General Motors is shutting down nearly two-fifths of its dealerships across Canada, mostly in key urban areas, at the cost of thousands of jobs.

A GM spokesperson said letters were sent Wednesday to 245 of 709 dealerships in Canada informing them that their sales-and-service relationships will be ending.

He did not name specific dealerships that will be closed, but said the majority are located in major cities. Further consolidation by the end of 2010 is expected to push the number of closed dealerships even higher.

Roughly 33,000 Canadians are employed at GM dealerships.

GM said Wednesday the move was being done in an effort to create a "more competitive dealer network."

The company said the cutbacks were part of its "more aggressive operating plan" brought on by heavy pressure from the federal and Ontario governments.

GM said it plans to focus on key urban markets and that it wants to close the dealerships "in an orderly, cost-effective and customer-friendly way."

The company is hoping the result will be "a more competitive dealer network with higher volumes, while continuing to maintain the strongest and broadest dealer network in the country."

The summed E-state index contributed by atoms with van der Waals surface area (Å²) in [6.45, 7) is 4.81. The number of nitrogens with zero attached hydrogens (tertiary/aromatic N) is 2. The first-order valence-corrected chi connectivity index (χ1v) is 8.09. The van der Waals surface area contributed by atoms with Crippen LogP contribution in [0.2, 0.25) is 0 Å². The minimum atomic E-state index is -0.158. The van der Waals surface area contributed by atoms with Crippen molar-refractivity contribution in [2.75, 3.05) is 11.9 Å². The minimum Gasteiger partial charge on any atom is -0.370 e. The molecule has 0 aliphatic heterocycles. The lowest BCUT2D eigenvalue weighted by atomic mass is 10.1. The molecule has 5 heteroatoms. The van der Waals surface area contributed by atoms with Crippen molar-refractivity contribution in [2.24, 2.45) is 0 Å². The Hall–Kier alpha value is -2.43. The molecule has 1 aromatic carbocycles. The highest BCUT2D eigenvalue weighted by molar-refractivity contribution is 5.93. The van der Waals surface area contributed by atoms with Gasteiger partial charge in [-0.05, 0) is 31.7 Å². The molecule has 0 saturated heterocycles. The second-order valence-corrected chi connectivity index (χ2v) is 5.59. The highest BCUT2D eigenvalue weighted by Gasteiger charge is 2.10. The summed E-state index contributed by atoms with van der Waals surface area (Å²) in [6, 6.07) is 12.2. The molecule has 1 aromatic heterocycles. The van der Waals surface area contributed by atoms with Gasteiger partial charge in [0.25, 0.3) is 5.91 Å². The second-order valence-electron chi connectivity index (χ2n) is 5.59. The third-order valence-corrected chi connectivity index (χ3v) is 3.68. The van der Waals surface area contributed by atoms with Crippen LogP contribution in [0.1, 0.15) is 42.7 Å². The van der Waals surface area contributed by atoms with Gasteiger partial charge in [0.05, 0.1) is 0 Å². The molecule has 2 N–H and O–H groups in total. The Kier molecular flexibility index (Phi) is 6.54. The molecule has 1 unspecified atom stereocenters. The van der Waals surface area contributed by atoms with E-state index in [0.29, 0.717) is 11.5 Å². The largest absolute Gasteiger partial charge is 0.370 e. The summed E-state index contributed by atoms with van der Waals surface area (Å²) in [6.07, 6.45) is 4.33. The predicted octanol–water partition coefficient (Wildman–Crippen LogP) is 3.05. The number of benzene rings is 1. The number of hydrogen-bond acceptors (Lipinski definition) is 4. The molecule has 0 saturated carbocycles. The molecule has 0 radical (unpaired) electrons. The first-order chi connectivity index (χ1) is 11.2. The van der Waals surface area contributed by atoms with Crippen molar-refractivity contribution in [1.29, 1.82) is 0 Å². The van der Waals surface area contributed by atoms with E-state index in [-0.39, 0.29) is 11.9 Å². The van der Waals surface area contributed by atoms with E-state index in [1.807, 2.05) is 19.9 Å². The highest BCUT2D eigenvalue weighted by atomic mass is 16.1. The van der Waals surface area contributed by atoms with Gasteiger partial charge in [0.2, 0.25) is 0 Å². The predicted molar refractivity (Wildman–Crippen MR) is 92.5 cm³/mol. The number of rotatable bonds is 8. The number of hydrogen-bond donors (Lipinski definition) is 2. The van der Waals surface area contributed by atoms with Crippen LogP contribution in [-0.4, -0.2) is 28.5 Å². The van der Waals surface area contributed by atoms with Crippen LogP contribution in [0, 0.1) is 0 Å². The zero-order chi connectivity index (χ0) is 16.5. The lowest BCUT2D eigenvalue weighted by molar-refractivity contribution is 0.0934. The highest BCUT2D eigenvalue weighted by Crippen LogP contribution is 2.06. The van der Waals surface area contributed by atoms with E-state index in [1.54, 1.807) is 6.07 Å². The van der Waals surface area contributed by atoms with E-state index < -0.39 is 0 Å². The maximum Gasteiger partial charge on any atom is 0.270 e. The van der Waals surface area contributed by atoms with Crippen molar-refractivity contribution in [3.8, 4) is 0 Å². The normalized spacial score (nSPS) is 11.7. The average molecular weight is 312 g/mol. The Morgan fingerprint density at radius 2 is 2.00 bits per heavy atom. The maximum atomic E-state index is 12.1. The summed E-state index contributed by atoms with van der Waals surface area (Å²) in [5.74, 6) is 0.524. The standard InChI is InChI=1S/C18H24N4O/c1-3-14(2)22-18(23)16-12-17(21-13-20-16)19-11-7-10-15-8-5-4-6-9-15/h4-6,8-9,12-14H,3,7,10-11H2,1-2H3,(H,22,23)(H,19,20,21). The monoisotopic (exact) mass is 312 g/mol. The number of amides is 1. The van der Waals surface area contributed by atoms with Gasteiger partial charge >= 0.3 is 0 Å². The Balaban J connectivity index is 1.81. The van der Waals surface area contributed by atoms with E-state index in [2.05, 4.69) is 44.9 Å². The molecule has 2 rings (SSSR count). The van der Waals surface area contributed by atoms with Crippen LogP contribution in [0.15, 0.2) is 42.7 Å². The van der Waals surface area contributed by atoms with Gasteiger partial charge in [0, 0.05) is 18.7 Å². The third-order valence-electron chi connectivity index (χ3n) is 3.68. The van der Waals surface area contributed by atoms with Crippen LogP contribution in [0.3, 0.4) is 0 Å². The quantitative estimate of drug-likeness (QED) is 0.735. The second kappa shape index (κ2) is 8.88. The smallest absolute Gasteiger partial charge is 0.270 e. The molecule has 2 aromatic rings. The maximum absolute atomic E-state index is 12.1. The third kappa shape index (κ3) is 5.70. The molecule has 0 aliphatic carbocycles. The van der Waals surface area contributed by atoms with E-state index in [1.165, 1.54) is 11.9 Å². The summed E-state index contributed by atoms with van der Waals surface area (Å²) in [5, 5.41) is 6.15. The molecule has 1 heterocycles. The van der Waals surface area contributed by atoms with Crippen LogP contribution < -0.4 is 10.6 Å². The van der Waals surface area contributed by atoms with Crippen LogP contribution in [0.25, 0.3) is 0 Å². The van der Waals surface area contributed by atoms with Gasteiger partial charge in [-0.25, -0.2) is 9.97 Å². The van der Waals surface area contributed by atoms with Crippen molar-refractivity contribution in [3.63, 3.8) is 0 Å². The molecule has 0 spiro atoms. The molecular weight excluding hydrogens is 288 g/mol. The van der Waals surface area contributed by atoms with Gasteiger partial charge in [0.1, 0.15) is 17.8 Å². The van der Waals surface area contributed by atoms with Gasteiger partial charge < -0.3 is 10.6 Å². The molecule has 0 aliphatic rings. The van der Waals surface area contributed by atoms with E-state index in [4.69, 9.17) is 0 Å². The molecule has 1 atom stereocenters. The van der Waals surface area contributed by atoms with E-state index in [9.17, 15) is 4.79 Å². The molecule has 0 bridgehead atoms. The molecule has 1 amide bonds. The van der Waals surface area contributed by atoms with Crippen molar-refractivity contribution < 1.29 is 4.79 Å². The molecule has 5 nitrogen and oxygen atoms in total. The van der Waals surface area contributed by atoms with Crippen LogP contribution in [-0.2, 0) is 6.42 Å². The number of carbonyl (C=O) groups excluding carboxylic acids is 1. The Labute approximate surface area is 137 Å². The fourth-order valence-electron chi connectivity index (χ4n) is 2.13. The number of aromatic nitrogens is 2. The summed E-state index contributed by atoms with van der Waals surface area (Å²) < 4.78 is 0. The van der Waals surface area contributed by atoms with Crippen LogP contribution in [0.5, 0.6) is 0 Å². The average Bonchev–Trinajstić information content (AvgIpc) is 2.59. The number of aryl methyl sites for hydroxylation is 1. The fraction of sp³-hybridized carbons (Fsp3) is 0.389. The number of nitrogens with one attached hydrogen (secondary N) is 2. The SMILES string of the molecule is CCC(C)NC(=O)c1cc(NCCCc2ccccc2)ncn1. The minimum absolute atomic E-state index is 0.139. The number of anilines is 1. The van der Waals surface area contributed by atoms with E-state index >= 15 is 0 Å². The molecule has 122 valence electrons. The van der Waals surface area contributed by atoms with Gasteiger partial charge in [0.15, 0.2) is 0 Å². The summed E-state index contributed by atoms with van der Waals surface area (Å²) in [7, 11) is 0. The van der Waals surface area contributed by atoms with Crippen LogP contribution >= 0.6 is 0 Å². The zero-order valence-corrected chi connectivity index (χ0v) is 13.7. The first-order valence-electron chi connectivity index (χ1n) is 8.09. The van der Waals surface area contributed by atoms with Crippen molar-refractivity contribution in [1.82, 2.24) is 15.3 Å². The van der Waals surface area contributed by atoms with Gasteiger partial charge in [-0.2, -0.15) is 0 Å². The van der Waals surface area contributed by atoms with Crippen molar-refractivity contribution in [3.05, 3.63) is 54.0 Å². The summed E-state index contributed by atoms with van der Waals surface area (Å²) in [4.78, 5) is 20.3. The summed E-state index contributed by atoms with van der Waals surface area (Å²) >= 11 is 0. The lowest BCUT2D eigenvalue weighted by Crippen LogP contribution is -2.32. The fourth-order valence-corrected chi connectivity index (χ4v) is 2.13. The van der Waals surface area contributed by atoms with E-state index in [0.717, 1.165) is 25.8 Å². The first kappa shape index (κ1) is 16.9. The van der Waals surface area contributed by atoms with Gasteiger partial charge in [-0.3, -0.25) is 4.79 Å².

The dealerships had been due to receive letters detailing their status by the end of the month but GM moved the date up to today.

Last Friday, the company announced plans to close 1,100 of its 6,000 dealerships in the United States by late next year. That's in addition to 500 dealerships that market the Saturn, Hummer and Saab subsidiaries, which GM plans to phase out or sell.

The U.S. dealerships that were selected for closure had failed tests of both sales and profitability. Those stores were told they would not have their franchises renewed when they expired, many of them in October 2010. Many are expected to close shop this year.

About 400 of the U.S. dealers sold fewer than 35 vehicles a year.

The company hopes to get its U.S. franchises down to between 3,600 and 4,000 dealers by next year, GM vice president Mark LaNeve said last week.

The reports of the Canadian dealership closures come as GM and the Canadian Auto Workers hash out a new cost savings plan that would ensure the struggling automaker receive funding from the federal and Ontario governments.

Industry Minister Tony Clement has given the two sides until May 31 to strike a deal.

"We have to move to a place where General Motors is going to be cost-competitive in Canada," he said on Wednesday. "If were going to maintain our percentage of production, and maintain the number of products that are assembled and manufactured in Canada, we have to be cost-competitive."

With a report by CTV's Paul Bliss